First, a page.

We found that most long-term sites show discontinuities in terms of radiation variables, LE, and NEE. Obviously, this might have large implications for studying many outstanding questions regarding interannual variations and trends of ecosystem fluxes using FLUXNET. While such discontinuities can also be due to real changes in the ecosystem, we have indications that data issues are likely the prevalent reason (see Sect. 3.2). Even if half of those would be attributable to false alarms in a very conservative scenario, this would still represent a very relevant problem for the community.

Comparatively rarely detected discontinuities in TA and H could be because the associated instruments are quite robust and long lasting. In contrast, radiation sensors need replacement and maintenance more frequently and are subject to drifts, which could explain more frequently detected discontinuities in radiation variables. For LE and NEE in particular, the involvement of two different sensors in the measurements – and, for closed-path systems, an additional tube that also requires substitutions or maintenance – could increase the chances of temporal discontinuities. In addition, changes in the flux calculations, corrections, and filtering can be reasons for temporal discontinuities. It would be important to better understand what aspects related to instrumentation and maintenance change are causing the main problems here to facilitate consistent long time series in the future. Also, in this case, the availability of metadata about sensors, setup changes, or major disturbances or management activities at the sites are very important for the interpretation of detected discontinuities and could allow for more tailored approaches in the future. In the case of meteorological variables, redundant measurements could be used to support the construction of a consistent time series in the case of sensor replacement. This would improve C2F overall as more constraints could be defined and used.

5 Conclusions

Using expert knowledge and experience, we designed and implemented C2F, a complementary data-screening algorithm for flux tower data based on the principle of detecting inconsistencies. It is fully automated, transparent, follows objective principles, and delivers simple Boolean flags that are straightforward to use.

Clearly, C2F is not perfect – it complements and cannot replace the typical quality control of flux tower data done by PIs and during centralized processing like ICOS or NEON. In fact, it relies on the assumption that the vast majority of data are appropriate already. The quality of our flags also relies on data availability in terms of variables, i.e. the number of constraints that can be used, and data quantity for robust estimation of the statistical metrics used. To further develop and improve C2F, it would be desirable to be able to benchmark it objectively using a large set of synthetic data, where flux tower data, with all their potential issues and noise properties, are realistically emulated with labels for inappropriate data that are available.

Applying C2F to the FLUXNET2015 dataset uncovered, for instance, issues in the NEE flux partitioning into GPP and RECO under dry and hot conditions, as well as temporal discontinuities in long time series of, for example, LE and NEE. While the potential existence of such problems is no surprise for eddy covariance specialists, C2F provides associated flags, which were not available before. This is especially useful for synthesis activities, ecosystem modellers, or remote sensing integration with machine learning. We therefore hope that C2F helps in making scientific progress, in improving FLUXCOM and process-based models, and in flux tower data becoming more accessible and used across communities. In addition, C2F could help in assisting PIs to assess data consistency before submission to regional networks, and it could help in accelerating feedback loops between PIs and centralized processing units of regional networks if it were to be implemented in ONEFLUX and run routinely by the regional networks.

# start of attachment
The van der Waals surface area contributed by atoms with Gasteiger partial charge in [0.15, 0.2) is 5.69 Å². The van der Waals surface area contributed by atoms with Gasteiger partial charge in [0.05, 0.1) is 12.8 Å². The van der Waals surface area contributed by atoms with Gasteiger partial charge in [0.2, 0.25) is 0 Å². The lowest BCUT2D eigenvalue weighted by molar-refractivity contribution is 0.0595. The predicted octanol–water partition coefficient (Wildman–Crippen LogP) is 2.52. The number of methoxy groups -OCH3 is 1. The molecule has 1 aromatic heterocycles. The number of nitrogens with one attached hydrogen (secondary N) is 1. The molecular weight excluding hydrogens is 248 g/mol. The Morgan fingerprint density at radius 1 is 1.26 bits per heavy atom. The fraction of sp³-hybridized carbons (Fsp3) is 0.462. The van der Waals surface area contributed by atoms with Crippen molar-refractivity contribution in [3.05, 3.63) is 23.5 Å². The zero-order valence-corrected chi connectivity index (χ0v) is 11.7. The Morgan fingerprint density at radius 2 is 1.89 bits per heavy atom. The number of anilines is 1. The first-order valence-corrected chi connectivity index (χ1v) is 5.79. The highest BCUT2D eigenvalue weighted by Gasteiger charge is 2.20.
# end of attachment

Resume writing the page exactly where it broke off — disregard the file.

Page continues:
Code availability

The code with a user interface is available on Zenodo (, Nelson et al., 2024a).

Data availability

The flagging results for FLUXNET 2015 are available on Zenodo (, Nelson et al., 2024b).


The supplement related to this article is available online at:

Author contributions

MJ developed and implemented the methodology, performed the analysis, and drafted most of the paper. JN helped with coding and applied the code to FLUXNET data. JN and TW developed code for a user interface. MM, TEM, DP, TW, and MR contributed expert knowledge on eddy covariance quality controlling. All the authors provided intellectual input to the work and paper.

Competing interests

The contact author has declared that none of the authors has any competing interests.


Publisher’s note: Copernicus Publications remains neutral with regard to jurisdictional claims made in the text, published maps, institutional affiliations, or any other geographical representation in this paper. While Copernicus Publications makes every effort to include appropriate place names, the final responsibility lies with the authors.


The authors acknowledge the reviewers who helped to improve the clarity of the paper. Sophia Walther acknowledges support from the European Space Agency for the Living Planet Fellowship Vad3emecum.

Financial support

This research has been supported by Horizon 2020 (grant nos. 958927 and 820852), the EU – Next Generation EU (grant no. IR0000032), and the European Space Agency (ESA) (grant no. 4000134598/21/I-NB).

The article processing charges for this open-access publication were covered by the Max Planck Society.

Review statement

This paper was edited by Akihiko Ito and reviewed by Dennis Baldocchi and one anonymous referee.


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Short summary
We present a methodology to detect inconsistencies in perhaps the most important data source for measurements of ecosystem–atmosphere carbon, water, and energy fluxes. We expect that the derived consistency flags will be relevant for data users and will help in improving our understanding of and our ability to model ecosystem–climate interactions.
Final-revised paper